Robert Wright, Genocide Denier, Continues His Vendetta Against Goldblog

Robert Wright, my arch-nemesis, and an on-line columnist for The New York Times, can't quite bring himself to condemn my Iran piece, which he admits is filled with actual reporting. So instead he resorts to libeling the writer:

"...The author of the article is Jeffrey Goldberg, who has previously been accused of pushing a pro-war agenda via ostensibly reportorial journalism. His 2002 New Yorker piece claiming to have found evidence linking Saddam Hussein to al Qaeda is remembered on the left as a monument to consequential wrongness. And suspicions of Goldberg's motivations only grow when he writes about Israel. He served in the Israeli army, and he has more than once been accused of channeling Prime Minister Bibi Netanyahu."

Has there ever been a more passive paragraph written than the previous?  "Has previously been accused," "is remembered on the left," "has more than once been accused of channeling Prime Minister Bibi Netanyahu." Jesus, Bob, can't you at least cowboy-up and write a direct sentence?
 
I will explain in a moment why Wright scribbles in bile about me (it has to do with some unfortunate dictator-coddling tendencies he occasionally exhibits), but first, a couple of small points: On this al Qaeda matter, Wright neglects to mention that the Institute for Defense Analyses recently issued a five-volume report that, among other things, confirms, using original Ba'athist documents, that Saddam Hussein's intelligence service funded and influenced a jihadist Kurdish terror group in Northern Iraq that had links to al Qaeda networks (This, by the way, is what I charged in the New Yorker piece, not something as grandiose as Wright suggests). I don't know why Wright hasn't read the report. (You can download it here). 

On another of his "arguments," it is true that I served in the Israeli army. It is also true that my service in the army soured me on the Israeli occupation of the West Bank and Gaza, and that I wrote a book based on my army experience in which I condemned the occupation. (This is a book that, by the way, The Progressive magazine, not known as a neocon rag, named as a best book of the year.)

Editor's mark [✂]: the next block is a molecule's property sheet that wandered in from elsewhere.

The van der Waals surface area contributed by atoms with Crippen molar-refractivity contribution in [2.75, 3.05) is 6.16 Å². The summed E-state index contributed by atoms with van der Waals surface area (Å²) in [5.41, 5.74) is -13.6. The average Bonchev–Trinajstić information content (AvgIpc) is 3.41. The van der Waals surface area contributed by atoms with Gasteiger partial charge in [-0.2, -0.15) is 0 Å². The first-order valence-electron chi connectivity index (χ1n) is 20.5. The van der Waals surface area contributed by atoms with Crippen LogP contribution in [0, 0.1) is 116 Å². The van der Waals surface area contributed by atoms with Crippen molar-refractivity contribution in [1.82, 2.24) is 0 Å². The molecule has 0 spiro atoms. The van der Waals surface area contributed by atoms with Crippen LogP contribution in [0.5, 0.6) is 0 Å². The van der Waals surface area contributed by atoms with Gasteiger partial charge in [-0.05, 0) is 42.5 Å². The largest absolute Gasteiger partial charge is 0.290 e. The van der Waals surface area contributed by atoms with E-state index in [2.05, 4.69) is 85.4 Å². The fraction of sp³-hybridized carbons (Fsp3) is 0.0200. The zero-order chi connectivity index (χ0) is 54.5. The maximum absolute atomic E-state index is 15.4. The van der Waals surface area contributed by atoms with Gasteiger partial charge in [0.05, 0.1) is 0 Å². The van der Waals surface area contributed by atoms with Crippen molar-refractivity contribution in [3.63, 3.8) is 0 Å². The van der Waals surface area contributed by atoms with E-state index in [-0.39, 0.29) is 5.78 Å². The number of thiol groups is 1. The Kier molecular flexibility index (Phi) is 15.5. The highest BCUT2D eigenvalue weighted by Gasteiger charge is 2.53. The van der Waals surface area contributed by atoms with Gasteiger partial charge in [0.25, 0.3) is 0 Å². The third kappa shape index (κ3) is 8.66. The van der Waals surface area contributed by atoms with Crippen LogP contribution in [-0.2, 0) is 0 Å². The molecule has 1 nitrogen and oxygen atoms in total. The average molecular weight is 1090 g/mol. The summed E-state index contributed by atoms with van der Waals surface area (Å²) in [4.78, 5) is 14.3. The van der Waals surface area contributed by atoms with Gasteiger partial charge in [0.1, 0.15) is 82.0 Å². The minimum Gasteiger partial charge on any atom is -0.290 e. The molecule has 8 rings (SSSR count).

As to the charge that I channel Bibi Netanyahu, the charge was made after I interviewed Netanyahu and published the results of that interview on the Atlantic website. Roger Cohen, the Times columnist, made the charge, which was then repeated by one Robert Wright. Others in journalism thankfully recognized the interview for what it was: An interview.

For those of you who are asking, "So why does Robert Wright lose his mind whenever the subject of Jeffrey Goldberg arises?", the answer is simple. In 2002, writing in Slate, Wright denied that the Kurds of Iraq were victims of a Saddam-led genocide. The genocide of the Kurds, of course, was documented by Human Rights Watch, Amnesty International, the U.S. State Department, and by hundreds of journalists. Yours truly then accused Wright publicly of denying a proven, documented genocide, and I reminded him of the unsavory history of genocide-denial. Wright then whined -- I mean, really whined -- to Slate's then-editor, Jacob Weisberg, about my criticism; Weisberg, to his credit, stood by my charge. Robert Wright has never forgiven me for embarrassing him like that, and he tries to pay me back every chance he gets. The only notable aspect of all this is that The New York Times now enables his vendetta.

Presented by

Jeffrey Goldberg is a national correspondent for The Atlantic and a recipient of the National Magazine Award for Reporting. He is the author of Prisoners: A Story of Friendship and Terror. More

Before joining The Atlantic in 2007, Goldberg was a Middle East correspondent, and the Washington correspondent, for The New Yorker. He was previouslly a correspondent for The New York Times Magazine and New York magazine. He has also written for the Jewish Daily Forward and was a columnist for The Jerusalem Post.

Goldberg's book Prisoners was hailed as one of the best books of 2006 by the Los Angeles Times, The New York Times, The Washington Post, Slate, The Progressive, Washingtonian magazine, and Playboy. He received the 2003 National Magazine Award for Reporting for his coverage of Islamic terrorism and the 2005 Anti-Defamation League Daniel Pearl Prize. He is also the winner of the International Consortium of Investigative Journalists prize for best international investigative journalist; the Overseas Press Club award for best human-rights reporting; and the Abraham Cahan Prize in Journalism.

In 2001, Goldberg was appointed the Syrkin Fellow in Letters of the Jerusalem Foundation, and in 2002 he became a public-policy scholar at the Woodrow Wilson International Center for Scholars in Washington, D.C.

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